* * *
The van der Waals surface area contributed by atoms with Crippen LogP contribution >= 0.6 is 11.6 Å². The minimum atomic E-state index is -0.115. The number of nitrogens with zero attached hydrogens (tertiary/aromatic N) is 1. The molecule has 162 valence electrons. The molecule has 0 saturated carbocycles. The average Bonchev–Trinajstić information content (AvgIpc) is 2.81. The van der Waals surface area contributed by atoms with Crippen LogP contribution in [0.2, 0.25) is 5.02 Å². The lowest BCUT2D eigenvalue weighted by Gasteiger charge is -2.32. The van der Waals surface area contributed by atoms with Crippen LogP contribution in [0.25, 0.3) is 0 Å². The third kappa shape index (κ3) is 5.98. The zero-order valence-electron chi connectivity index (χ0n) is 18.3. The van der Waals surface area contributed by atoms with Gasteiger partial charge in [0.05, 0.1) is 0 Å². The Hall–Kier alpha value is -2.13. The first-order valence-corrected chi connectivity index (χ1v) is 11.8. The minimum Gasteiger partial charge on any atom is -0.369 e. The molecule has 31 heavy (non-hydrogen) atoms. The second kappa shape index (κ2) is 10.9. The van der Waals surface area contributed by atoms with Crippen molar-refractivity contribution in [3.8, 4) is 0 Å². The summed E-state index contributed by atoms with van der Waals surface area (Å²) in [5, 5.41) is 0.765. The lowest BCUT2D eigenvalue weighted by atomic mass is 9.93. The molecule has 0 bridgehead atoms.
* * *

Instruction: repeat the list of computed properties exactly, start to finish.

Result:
The van der Waals surface area contributed by atoms with Crippen LogP contribution >= 0.6 is 11.6 Å². The minimum atomic E-state index is -0.115. The number of nitrogens with zero attached hydrogens (tertiary/aromatic N) is 1. The molecule has 162 valence electrons. The molecule has 0 saturated carbocycles. The average Bonchev–Trinajstić information content (AvgIpc) is 2.81. The van der Waals surface area contributed by atoms with Crippen LogP contribution in [0.2, 0.25) is 5.02 Å². The lowest BCUT2D eigenvalue weighted by Gasteiger charge is -2.32. The van der Waals surface area contributed by atoms with Crippen LogP contribution in [0.25, 0.3) is 0 Å². The third kappa shape index (κ3) is 5.98. The zero-order valence-electron chi connectivity index (χ0n) is 18.3. The van der Waals surface area contributed by atoms with Gasteiger partial charge in [0.05, 0.1) is 0 Å². The Hall–Kier alpha value is -2.13. The first-order valence-corrected chi connectivity index (χ1v) is 11.8. The minimum Gasteiger partial charge on any atom is -0.369 e. The molecule has 31 heavy (non-hydrogen) atoms. The second kappa shape index (κ2) is 10.9. The van der Waals surface area contributed by atoms with Crippen molar-refractivity contribution in [3.8, 4) is 0 Å². The summed E-state index contributed by atoms with van der Waals surface area (Å²) in [5, 5.41) is 0.765. The lowest BCUT2D eigenvalue weighted by atomic mass is 9.93. The molecule has 0 bridgehead atoms.